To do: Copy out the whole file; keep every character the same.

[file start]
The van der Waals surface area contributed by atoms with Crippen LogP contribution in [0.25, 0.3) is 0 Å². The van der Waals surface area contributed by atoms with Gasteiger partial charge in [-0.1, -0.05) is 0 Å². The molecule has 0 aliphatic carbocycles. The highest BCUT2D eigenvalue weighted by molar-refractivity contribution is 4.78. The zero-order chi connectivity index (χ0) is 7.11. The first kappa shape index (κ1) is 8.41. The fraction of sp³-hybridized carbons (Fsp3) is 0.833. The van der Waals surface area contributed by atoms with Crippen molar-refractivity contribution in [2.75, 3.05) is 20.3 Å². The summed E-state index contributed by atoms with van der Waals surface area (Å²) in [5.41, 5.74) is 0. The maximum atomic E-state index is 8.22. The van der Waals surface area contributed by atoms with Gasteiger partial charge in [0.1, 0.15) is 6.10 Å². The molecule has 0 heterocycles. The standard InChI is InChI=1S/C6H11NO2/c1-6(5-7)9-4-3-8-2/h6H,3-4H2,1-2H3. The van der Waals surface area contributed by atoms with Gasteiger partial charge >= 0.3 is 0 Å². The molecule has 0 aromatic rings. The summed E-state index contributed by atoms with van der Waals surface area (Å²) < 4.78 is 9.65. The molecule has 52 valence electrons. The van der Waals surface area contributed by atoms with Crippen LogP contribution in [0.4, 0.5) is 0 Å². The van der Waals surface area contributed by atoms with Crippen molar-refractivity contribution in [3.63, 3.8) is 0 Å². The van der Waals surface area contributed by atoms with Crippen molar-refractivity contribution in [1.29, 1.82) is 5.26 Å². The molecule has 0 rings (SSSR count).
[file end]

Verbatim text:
The van der Waals surface area contributed by atoms with Crippen LogP contribution in [0.25, 0.3) is 0 Å². The van der Waals surface area contributed by atoms with Gasteiger partial charge in [-0.1, -0.05) is 0 Å². The molecule has 0 aliphatic carbocycles. The highest BCUT2D eigenvalue weighted by molar-refractivity contribution is 4.78. The zero-order chi connectivity index (χ0) is 7.11. The first kappa shape index (κ1) is 8.41. The fraction of sp³-hybridized carbons (Fsp3) is 0.833. The van der Waals surface area contributed by atoms with Crippen molar-refractivity contribution in [2.75, 3.05) is 20.3 Å². The summed E-state index contributed by atoms with van der Waals surface area (Å²) in [5.41, 5.74) is 0. The maximum atomic E-state index is 8.22. The van der Waals surface area contributed by atoms with Gasteiger partial charge in [0.1, 0.15) is 6.10 Å². The molecule has 0 heterocycles. The standard InChI is InChI=1S/C6H11NO2/c1-6(5-7)9-4-3-8-2/h6H,3-4H2,1-2H3. The van der Waals surface area contributed by atoms with Gasteiger partial charge >= 0.3 is 0 Å². The molecule has 0 aromatic rings. The summed E-state index contributed by atoms with van der Waals surface area (Å²) < 4.78 is 9.65. The molecule has 52 valence electrons. The van der Waals surface area contributed by atoms with Crippen LogP contribution in [0.4, 0.5) is 0 Å². The van der Waals surface area contributed by atoms with Crippen molar-refractivity contribution in [3.63, 3.8) is 0 Å². The van der Waals surface area contributed by atoms with Crippen molar-refractivity contribution in [1.29, 1.82) is 5.26 Å². The molecule has 0 rings (SSSR count).